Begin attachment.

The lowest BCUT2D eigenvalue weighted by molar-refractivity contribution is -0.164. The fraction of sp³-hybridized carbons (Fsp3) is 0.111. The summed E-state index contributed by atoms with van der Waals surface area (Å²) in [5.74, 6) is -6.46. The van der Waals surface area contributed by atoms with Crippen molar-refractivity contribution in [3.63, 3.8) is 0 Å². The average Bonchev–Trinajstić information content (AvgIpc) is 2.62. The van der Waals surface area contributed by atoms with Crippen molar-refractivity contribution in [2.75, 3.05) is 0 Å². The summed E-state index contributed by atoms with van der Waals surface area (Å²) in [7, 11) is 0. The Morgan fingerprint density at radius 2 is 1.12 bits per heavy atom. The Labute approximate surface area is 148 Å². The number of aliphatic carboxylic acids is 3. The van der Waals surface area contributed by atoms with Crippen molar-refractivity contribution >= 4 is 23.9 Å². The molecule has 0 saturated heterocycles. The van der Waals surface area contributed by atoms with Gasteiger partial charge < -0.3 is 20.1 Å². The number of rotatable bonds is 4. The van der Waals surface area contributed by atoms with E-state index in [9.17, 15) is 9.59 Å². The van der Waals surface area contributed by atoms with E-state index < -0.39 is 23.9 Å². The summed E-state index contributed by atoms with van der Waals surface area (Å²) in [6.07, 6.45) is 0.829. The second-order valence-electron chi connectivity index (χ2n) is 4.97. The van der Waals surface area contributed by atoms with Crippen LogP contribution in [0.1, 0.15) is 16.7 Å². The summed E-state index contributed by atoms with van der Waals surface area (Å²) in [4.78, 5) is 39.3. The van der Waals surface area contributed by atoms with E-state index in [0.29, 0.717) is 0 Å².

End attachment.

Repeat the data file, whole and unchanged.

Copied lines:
The lowest BCUT2D eigenvalue weighted by molar-refractivity contribution is -0.164. The fraction of sp³-hybridized carbons (Fsp3) is 0.111. The summed E-state index contributed by atoms with van der Waals surface area (Å²) in [5.74, 6) is -6.46. The van der Waals surface area contributed by atoms with Crippen molar-refractivity contribution in [3.63, 3.8) is 0 Å². The average Bonchev–Trinajstić information content (AvgIpc) is 2.62. The van der Waals surface area contributed by atoms with Crippen molar-refractivity contribution in [2.75, 3.05) is 0 Å². The summed E-state index contributed by atoms with van der Waals surface area (Å²) in [7, 11) is 0. The Morgan fingerprint density at radius 2 is 1.12 bits per heavy atom. The Labute approximate surface area is 148 Å². The number of aliphatic carboxylic acids is 3. The van der Waals surface area contributed by atoms with Crippen molar-refractivity contribution >= 4 is 23.9 Å². The molecule has 0 saturated heterocycles. The van der Waals surface area contributed by atoms with Gasteiger partial charge < -0.3 is 20.1 Å². The number of rotatable bonds is 4. The van der Waals surface area contributed by atoms with E-state index in [9.17, 15) is 9.59 Å². The van der Waals surface area contributed by atoms with E-state index < -0.39 is 23.9 Å². The summed E-state index contributed by atoms with van der Waals surface area (Å²) in [6.07, 6.45) is 0.829. The second-order valence-electron chi connectivity index (χ2n) is 4.97. The van der Waals surface area contributed by atoms with Crippen LogP contribution in [0.1, 0.15) is 16.7 Å². The summed E-state index contributed by atoms with van der Waals surface area (Å²) in [4.78, 5) is 39.3. The van der Waals surface area contributed by atoms with E-state index in [0.29, 0.717) is 0 Å².